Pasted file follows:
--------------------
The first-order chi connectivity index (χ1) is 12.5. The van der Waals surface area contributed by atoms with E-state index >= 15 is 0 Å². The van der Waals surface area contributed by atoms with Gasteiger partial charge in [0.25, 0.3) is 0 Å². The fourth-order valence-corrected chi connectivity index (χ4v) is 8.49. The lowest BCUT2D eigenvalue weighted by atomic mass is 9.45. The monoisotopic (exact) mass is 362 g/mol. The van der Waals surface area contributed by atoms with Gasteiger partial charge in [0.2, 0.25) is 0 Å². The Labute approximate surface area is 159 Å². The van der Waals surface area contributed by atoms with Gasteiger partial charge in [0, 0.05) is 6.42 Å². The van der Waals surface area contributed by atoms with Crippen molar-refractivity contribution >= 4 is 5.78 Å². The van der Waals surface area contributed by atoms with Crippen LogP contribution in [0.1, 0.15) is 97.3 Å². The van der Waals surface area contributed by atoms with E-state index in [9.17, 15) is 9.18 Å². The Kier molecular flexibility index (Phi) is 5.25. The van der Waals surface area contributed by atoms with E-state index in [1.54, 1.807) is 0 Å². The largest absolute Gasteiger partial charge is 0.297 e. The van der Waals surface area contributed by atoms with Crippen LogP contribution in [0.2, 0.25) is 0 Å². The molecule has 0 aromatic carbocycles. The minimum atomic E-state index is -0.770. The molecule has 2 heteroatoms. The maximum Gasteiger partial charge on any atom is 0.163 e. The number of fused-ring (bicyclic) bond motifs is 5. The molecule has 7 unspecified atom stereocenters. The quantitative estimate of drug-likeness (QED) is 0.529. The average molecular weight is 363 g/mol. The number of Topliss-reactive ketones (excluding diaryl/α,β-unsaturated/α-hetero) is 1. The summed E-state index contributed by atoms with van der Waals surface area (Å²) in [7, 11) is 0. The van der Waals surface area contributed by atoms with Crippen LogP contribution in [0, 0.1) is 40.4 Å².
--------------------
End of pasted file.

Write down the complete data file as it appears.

The first-order chi connectivity index (χ1) is 12.5. The van der Waals surface area contributed by atoms with E-state index >= 15 is 0 Å². The van der Waals surface area contributed by atoms with Gasteiger partial charge in [0.25, 0.3) is 0 Å². The fourth-order valence-corrected chi connectivity index (χ4v) is 8.49. The lowest BCUT2D eigenvalue weighted by atomic mass is 9.45. The monoisotopic (exact) mass is 362 g/mol. The van der Waals surface area contributed by atoms with Gasteiger partial charge in [0.2, 0.25) is 0 Å². The Labute approximate surface area is 159 Å². The van der Waals surface area contributed by atoms with Gasteiger partial charge in [0, 0.05) is 6.42 Å². The van der Waals surface area contributed by atoms with Crippen molar-refractivity contribution >= 4 is 5.78 Å². The van der Waals surface area contributed by atoms with Crippen LogP contribution in [0.1, 0.15) is 97.3 Å². The van der Waals surface area contributed by atoms with E-state index in [9.17, 15) is 9.18 Å². The Kier molecular flexibility index (Phi) is 5.25. The van der Waals surface area contributed by atoms with E-state index in [1.54, 1.807) is 0 Å². The largest absolute Gasteiger partial charge is 0.297 e. The van der Waals surface area contributed by atoms with Crippen LogP contribution in [0.2, 0.25) is 0 Å². The molecule has 0 aromatic carbocycles. The minimum atomic E-state index is -0.770. The molecule has 2 heteroatoms. The maximum Gasteiger partial charge on any atom is 0.163 e. The number of fused-ring (bicyclic) bond motifs is 5. The molecule has 7 unspecified atom stereocenters. The quantitative estimate of drug-likeness (QED) is 0.529. The average molecular weight is 363 g/mol. The number of Topliss-reactive ketones (excluding diaryl/α,β-unsaturated/α-hetero) is 1. The summed E-state index contributed by atoms with van der Waals surface area (Å²) in [7, 11) is 0. The van der Waals surface area contributed by atoms with Crippen LogP contribution in [0, 0.1) is 40.4 Å².